(last edited on April 29, 2014 at 1:28 am)
In the last thread, Tim Beadle wrote:
I may be missing something (and I am in no way an expert!), but isn’t story-based design the same as persona-based design?
I realize there’s a namespace collision here, and I’m glad Tim bring it up. There’s a distinction I’m trying to make between the “usability” notion of story-based design and what I’m trying to define. The distinction lies with how I think of the application of story to design.
One thing that bugs me slightly about “usability” (and I admittedly have not worked directly with many experts or professional firms) is that the approach is rather depersonalized and dry. For all the talk of “story” and “personas”, reaching as far back as the early 90s…there just hasn’t been much passion in them. If I were to describe the stereotypical “usability expert”, I think of an insightful, quiet person with the uncanny ability to make perpective-shaking adjustments in a product or process by asking a simple question: “how do people really interact?” And then they would produce a wonderfully-written document that states the newfound principles of design with such clarity that it takes my breath away. My eyes would widen in appreciation of the accompanying diagrams, visually designed with such power that I can’t help but absorb the concepts I had just read about. I immediately put it up on my wall, circling one particularly-glorious info-blob and writing YES!!! next to it in bold red Sharpie.
Then I go have lunch, and forget about it.
The usability expert wonders what the hell happened, but as a consultant he’s already on to the next gig, hoping that maybe his ground-breaking insights will actually take root in more fertile soil. The problem is that for all the work that went into clarifying those important, business-altering insights, the expert has failed to engage us. In the worst case scenario, the usability expert becomes a prophet, crying out warnings of the Coming Infocalypse that is already upon us, Web 2.0 methodologies already dangerously swaying out of control. But no one cares, because the prophet is still making the mistake of addressing people in the abstract, as personas. They’re not engaging me or my reality as an individual. They’re talking about someone like me, but not me. There is no feeling of personal relationship, and I think that’s pretty important.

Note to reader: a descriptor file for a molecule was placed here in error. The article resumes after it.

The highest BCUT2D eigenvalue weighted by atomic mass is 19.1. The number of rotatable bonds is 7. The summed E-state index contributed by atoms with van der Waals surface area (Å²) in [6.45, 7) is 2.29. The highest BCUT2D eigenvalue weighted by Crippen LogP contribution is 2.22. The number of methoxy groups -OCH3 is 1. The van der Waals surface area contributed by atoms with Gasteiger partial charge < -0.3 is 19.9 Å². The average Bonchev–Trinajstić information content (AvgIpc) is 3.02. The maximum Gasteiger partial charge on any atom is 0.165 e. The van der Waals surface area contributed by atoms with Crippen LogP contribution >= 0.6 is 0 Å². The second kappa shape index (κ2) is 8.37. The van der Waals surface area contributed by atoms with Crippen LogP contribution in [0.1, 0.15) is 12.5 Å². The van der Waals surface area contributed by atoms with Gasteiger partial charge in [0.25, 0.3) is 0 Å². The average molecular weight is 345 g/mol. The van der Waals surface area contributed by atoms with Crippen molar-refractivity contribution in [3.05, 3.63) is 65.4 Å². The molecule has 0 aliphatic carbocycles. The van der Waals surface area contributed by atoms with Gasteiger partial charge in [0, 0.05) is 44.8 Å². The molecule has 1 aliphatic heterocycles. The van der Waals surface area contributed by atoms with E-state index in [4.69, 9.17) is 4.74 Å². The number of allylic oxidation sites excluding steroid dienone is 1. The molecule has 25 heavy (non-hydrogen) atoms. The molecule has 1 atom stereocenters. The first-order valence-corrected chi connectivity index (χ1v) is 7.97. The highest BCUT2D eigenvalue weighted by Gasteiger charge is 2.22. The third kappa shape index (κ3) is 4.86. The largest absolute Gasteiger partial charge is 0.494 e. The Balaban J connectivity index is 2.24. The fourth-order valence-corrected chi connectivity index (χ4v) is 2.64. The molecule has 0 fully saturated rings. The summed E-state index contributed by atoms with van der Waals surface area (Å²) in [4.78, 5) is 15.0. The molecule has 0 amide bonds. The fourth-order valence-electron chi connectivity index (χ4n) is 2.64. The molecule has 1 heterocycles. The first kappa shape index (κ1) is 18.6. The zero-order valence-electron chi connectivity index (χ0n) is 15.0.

Let’s look at this another way: you’ve written some kick-ass user stories for your software product! High five, guys! With these documents, the development process finally has real focus and guidance. In fact, these user stories are SO GOOD that you’re submitting them as-is to a number of literary short story competitions!
Oh wait…they’re not that good, at least not in that way. If I were to take off my usability goggles, in what way are these personas useful outside the context of software development?
Stories go far beyond software development and is at the crux of several trends I’ve been watching: Kathy Sierra’s Creating Passionate Users, Joel Spolsky’s Best of Software Writing, Donald Norman’s Emotional Design, the Experience Design movement, even online comics, the Clue Train and leadership… all of these center around story, emotion, heroism, and visualization. Story is a lot more than just personas and models. Stories are what motivate and connect people with action, set examples to follow, and are most importantly personally relevant.
That is what I am interested in. I think it’s a given that passionate users are empowered users. What I want to figure out is how to be a passionate creator, and how to leverage my newly rediscovered passions for writing, teaching, and community building in a way that is approachable by people who intuitively understand this, but can’t quite put it yet into words. “Story Based Design” isn’t the phrase…it’s something else.
More in this series:
- Storytelling By Design Master Page